Families plead for release of their loved ones. Photo credit: Alerta Migratoria NC. Used with permission
Despite entreaties by teachers, parents, activists and even the mayor of North Carolina's largest city, the US. Department of Homeland Security (DHS) and its policing arm, the Immigration and Customs Enforcement (ICE), have not yet backed down from arresting immigrant high school students on their way to school.
The high schoolers were part of the wave of Central American children who applied for asylum at the US-Mexican border in 2014, and have increasingly faced arrest by federal authorities in the US. With gang violence and crime rates soaring in El Salvador, Honduras and Guatemala, many young people fled those countries, including a large number of unaccompanied minors, and sought refuge in the United States. Seven teens who managed to rejoin their families in North Carolina had their hopes dashed when their asylum claims were rejected.
Jennifer Roberts, mayor of Charlotte (NC), says she called the White House and met with DHS and ICE officials on February 17 to ask that they refrain from arresting students at bus stops, or at least delay such actions until the end of the school year.
DHS denied disturbing students and repeated their position against those who lack documents. They referred to their January 4 memorandum targetting the Central American families and unaccompanied minors for deportation.
A week and another student apprehension later, the organization Alerta Migratoria NC (Immigration Alert NC) issued an ultimatum, demanding the immediate release of seven North Carolina teenagers from immigration detention centers and admonishing DHS for not following its own directive to “not expend detention resources” on immigrants who pose no public risk. Alerta promises to step up protests if the seven are not freed by Friday, February 26.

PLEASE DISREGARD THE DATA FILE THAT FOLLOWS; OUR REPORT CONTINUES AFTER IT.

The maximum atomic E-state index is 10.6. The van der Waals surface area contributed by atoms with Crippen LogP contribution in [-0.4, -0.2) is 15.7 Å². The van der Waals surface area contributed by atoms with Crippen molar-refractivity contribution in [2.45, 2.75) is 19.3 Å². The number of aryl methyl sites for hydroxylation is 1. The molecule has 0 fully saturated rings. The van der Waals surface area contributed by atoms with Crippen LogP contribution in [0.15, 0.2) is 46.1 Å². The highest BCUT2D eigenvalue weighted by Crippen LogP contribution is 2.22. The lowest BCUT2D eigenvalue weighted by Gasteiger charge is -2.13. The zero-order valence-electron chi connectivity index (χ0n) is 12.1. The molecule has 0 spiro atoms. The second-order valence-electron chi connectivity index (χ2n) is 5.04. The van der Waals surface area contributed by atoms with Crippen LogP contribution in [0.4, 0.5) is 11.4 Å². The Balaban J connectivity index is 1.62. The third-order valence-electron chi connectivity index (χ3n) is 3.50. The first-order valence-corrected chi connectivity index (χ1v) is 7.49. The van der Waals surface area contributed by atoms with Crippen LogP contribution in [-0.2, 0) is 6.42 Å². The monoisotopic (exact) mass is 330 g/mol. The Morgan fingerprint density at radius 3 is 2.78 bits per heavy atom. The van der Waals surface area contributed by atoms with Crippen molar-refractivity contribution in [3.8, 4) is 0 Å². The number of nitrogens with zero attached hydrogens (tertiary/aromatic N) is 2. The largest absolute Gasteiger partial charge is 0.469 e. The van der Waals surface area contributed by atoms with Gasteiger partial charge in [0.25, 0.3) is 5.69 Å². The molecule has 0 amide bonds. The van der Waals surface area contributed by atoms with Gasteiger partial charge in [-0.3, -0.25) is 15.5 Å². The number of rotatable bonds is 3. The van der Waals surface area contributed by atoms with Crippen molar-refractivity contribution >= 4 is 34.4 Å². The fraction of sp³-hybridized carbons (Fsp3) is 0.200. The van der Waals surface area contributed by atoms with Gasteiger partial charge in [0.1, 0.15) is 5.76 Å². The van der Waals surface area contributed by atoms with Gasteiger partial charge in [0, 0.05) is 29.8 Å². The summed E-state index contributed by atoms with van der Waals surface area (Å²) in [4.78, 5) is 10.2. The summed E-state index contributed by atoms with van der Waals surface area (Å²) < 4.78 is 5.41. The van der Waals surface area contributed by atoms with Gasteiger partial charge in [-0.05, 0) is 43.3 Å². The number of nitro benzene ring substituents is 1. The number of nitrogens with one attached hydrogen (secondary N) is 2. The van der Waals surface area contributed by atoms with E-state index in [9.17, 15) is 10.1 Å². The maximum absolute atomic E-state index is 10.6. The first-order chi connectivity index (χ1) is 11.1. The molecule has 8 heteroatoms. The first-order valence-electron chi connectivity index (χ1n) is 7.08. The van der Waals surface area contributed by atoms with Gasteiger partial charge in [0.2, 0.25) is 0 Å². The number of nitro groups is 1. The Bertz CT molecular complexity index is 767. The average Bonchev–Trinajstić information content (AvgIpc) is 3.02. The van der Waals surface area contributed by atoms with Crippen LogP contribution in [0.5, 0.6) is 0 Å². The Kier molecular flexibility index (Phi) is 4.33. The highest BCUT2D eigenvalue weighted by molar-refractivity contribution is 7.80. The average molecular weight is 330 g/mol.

None of the seven students has a police record, all are attending school and living with family members, and all claim to run substantial risk of personal injury if they are returned to their home countries.
Speaking in Spanish to local news outlet Qué Pasa, Mayor Roberts had this to say:
Children who are doing the right things, who are in school, who are living at home with their parents, are not a priority in my opinion.
Rosalba Talolini of community organization Comité de inmigración de Charlotte(Charlotte Immigration Committee) was also present at the meeting and offered the following critique:
It was clear to me from the meeting that ICE agents are waiting for the kids from Central America who arrived as teenagers in 2014 to turn 18 before arresting them, with the excuse that now they are adults.
Spanish language television station Univisión was allowed to enter Stewart Detention Center in Lumpkin, Georgia, where two of the seven teens arrested are being held. Yefry (pronounced Jeffrey) and Pedro, both slight of build and sporting long ponytails, could not hold back the tears as they met with the reporter. Pedro detailed how he has lost 20 pounds and is suffering from spinal pain. When asked if he had been treated, Pedro replied that he had been seen but not given any prescription.
Yefry reiterated how the gangs in his country had threatened him and his family with bodily harm if he did not do as they say.
They said that if I did not agree, they were going to hurt my family, and hurt me.
San Salvador, the capital of El Salvador, in Central America, has become the city with the world's highest homicide rate. And Stewart Detention Center, owned by for-profit Corrections Corporation of America, has been the subject of years of protests for abusive treatment of detainees.
— Azadeh Shahshahani (@ashahshahani) 8 February 2016